California Supreme Court: Section 1102.5(b) of the California Labor Code Prohibits Whistleblower Retaliation

The Supreme Court of California issue an opinion on May 22nd, 2023, stating plainly at the start of the opinion that:

The Labor Code prohibits employers from retaliating against employees for “disclosing information” concerning suspected violations of the law either internally or to government or law enforcement agencies.  (Lab. Code, § 1102.5, subd. (b) (section 1102.5(b)); all undesignated statutory references are to the Labor Code.)  Violators are subject to various sanctions, including civil penalties remitted to the Division of Labor Standards Enforcement (DLSE) of the Department of Industrial Relations.

The facts of the case centered around an employee reporting wrongdoing to their employer, not the government or a government agency. The Court of Appeal in a split-decision previously held that wrongdoing reported to an employer participating in the wrongdoing was not a protected activity. The Supreme Court of California’s opinion instead holds that reporting a wrongdoing to an employer who is already aware of the violation is still a protected action prohibiting retaliation.

The Whistleblower Case Facts at Issue

The Supreme Court opinion summarized the alleged actions as such:

In this case, employee A.C.R. complained to the owner of the nightclub where she worked about unpaid wages she was owed.  In response, her employer fired her, threatened to report her to immigration authorities, and told her never to return to the nightclub.

It is undisputed that the employer’s conduct was prohibited by the Labor Code.  The question here is whether a report of unlawful activities made to an employer or agency that already knew about the violation is a protected “disclosure” within the meaning of section 1102.5(b).

Once the California Division of Labor Standards Enforcement (DLSE) had determined that threats and termination violated the law, the DLSE proposed remedies including lost wages to the worker. Once the defendant’s declined to accept the proposed remedies, the Labor Commissioner sued over the violations.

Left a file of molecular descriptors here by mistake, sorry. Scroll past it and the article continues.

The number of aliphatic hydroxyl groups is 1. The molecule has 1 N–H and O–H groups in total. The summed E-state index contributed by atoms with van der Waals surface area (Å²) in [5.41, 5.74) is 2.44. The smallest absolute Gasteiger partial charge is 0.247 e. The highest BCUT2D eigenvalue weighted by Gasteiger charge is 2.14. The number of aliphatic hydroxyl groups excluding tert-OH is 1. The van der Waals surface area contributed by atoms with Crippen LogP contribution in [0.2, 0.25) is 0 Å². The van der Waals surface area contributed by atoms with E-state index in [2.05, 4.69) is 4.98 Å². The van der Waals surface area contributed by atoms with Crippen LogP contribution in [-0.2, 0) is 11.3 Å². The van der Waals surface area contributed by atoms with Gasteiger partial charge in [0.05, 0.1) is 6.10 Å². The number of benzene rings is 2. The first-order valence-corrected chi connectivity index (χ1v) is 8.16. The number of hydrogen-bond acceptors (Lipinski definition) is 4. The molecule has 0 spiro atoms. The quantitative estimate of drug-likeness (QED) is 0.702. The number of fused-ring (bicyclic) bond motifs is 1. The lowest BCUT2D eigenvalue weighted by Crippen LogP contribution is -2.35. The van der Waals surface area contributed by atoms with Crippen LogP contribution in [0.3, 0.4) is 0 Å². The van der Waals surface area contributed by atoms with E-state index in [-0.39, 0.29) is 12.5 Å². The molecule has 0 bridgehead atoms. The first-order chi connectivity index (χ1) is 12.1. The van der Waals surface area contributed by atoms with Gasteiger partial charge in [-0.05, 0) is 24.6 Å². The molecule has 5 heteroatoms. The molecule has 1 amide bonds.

Retaliation Against Whistleblowers is Illegal Activity

Section 1102.5 was revised in 1984 to add protection for employees reporting wrongdoing. From the Section, as quoted in the Supreme Court opinion:

“The intent of this measure is to afford employees some minimum protection against retribution by an employer when the employee reports crimes or violations of the law occurring at his or her place of employment.”

Section 1102.5(b) was amended in 2003 after Enron and WorldCom scandals, adding $10,000 civil penalties for violations by corporations and LLCs.

Section 1102.5(e) was added in 2003 to include language that disclosures to public employers by public employees is protected disclosure.

Section 1102.5(b) was again amended in 2013 to include protections when disclosures are made to “a person with authority over the employee”, such as the employer of a disclosing employee.  The Sections currently includes this language:

An employer, or any person acting on behalf of the employer, shall not retaliate against an employee for disclosing information, or because the employer believes that the employee disclosed or may disclose information, to a government or law enforcement agency, to a person with authority over the employee or another employee who has the authority to investigate, discover, or correct the violation or noncompliance

A PDF version of the current California Whistleblower Notice can be viewed online here.

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Learn more about whistleblower claims. Consult with a Schneider Wallace employment lawyer at our Northern California, Southern California, Texas, North Carolina or Puerto Rico offices. Our lawyers regularly appear before state and federal administrative agencies and courts to litigate issues concerning whistleblowers and represent whistleblowers in active litigations.

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